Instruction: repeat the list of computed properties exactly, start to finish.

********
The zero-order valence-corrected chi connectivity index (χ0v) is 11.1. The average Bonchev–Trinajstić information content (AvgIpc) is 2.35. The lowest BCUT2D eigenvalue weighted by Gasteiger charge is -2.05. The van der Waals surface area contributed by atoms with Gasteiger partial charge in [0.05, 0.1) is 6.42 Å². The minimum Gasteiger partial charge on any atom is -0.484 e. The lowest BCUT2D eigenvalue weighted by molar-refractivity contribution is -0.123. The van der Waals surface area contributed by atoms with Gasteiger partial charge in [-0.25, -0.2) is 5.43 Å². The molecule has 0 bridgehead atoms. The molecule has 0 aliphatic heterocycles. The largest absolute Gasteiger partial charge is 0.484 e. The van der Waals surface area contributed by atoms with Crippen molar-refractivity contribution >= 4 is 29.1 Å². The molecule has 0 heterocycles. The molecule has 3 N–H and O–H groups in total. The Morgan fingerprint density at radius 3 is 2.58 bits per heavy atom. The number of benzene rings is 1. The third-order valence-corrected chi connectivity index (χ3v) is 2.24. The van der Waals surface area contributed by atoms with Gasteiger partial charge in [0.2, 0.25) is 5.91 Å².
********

The zero-order valence-corrected chi connectivity index (χ0v) is 11.1. The average Bonchev–Trinajstić information content (AvgIpc) is 2.35. The lowest BCUT2D eigenvalue weighted by Gasteiger charge is -2.05. The van der Waals surface area contributed by atoms with Gasteiger partial charge in [0.05, 0.1) is 6.42 Å². The minimum Gasteiger partial charge on any atom is -0.484 e. The lowest BCUT2D eigenvalue weighted by molar-refractivity contribution is -0.123. The van der Waals surface area contributed by atoms with Gasteiger partial charge in [-0.25, -0.2) is 5.43 Å². The molecule has 0 bridgehead atoms. The molecule has 0 aliphatic heterocycles. The largest absolute Gasteiger partial charge is 0.484 e. The van der Waals surface area contributed by atoms with Crippen molar-refractivity contribution >= 4 is 29.1 Å². The molecule has 0 heterocycles. The molecule has 3 N–H and O–H groups in total. The Morgan fingerprint density at radius 3 is 2.58 bits per heavy atom. The number of benzene rings is 1. The third-order valence-corrected chi connectivity index (χ3v) is 2.24. The van der Waals surface area contributed by atoms with Gasteiger partial charge in [0.2, 0.25) is 5.91 Å².